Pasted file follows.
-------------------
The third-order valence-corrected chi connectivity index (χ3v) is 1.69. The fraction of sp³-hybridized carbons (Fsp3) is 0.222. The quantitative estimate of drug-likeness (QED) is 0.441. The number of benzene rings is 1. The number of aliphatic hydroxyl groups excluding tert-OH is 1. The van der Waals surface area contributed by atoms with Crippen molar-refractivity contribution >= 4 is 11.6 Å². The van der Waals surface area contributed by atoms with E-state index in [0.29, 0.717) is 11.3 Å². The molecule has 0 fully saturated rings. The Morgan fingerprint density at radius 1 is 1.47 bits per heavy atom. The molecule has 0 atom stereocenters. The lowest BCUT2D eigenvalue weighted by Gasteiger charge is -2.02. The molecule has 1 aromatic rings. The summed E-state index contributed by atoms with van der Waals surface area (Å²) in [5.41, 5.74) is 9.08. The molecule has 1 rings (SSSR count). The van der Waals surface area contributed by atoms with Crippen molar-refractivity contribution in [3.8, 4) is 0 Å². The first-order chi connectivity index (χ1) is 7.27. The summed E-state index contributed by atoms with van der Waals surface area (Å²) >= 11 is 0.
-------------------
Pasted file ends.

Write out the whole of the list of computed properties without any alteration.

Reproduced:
The third-order valence-corrected chi connectivity index (χ3v) is 1.69. The fraction of sp³-hybridized carbons (Fsp3) is 0.222. The quantitative estimate of drug-likeness (QED) is 0.441. The number of benzene rings is 1. The number of aliphatic hydroxyl groups excluding tert-OH is 1. The van der Waals surface area contributed by atoms with Crippen molar-refractivity contribution >= 4 is 11.6 Å². The van der Waals surface area contributed by atoms with E-state index in [0.29, 0.717) is 11.3 Å². The molecule has 0 fully saturated rings. The Morgan fingerprint density at radius 1 is 1.47 bits per heavy atom. The molecule has 0 atom stereocenters. The lowest BCUT2D eigenvalue weighted by Gasteiger charge is -2.02. The molecule has 1 aromatic rings. The summed E-state index contributed by atoms with van der Waals surface area (Å²) in [5.41, 5.74) is 9.08. The molecule has 1 rings (SSSR count). The van der Waals surface area contributed by atoms with Crippen molar-refractivity contribution in [3.8, 4) is 0 Å². The first-order chi connectivity index (χ1) is 7.27. The summed E-state index contributed by atoms with van der Waals surface area (Å²) >= 11 is 0.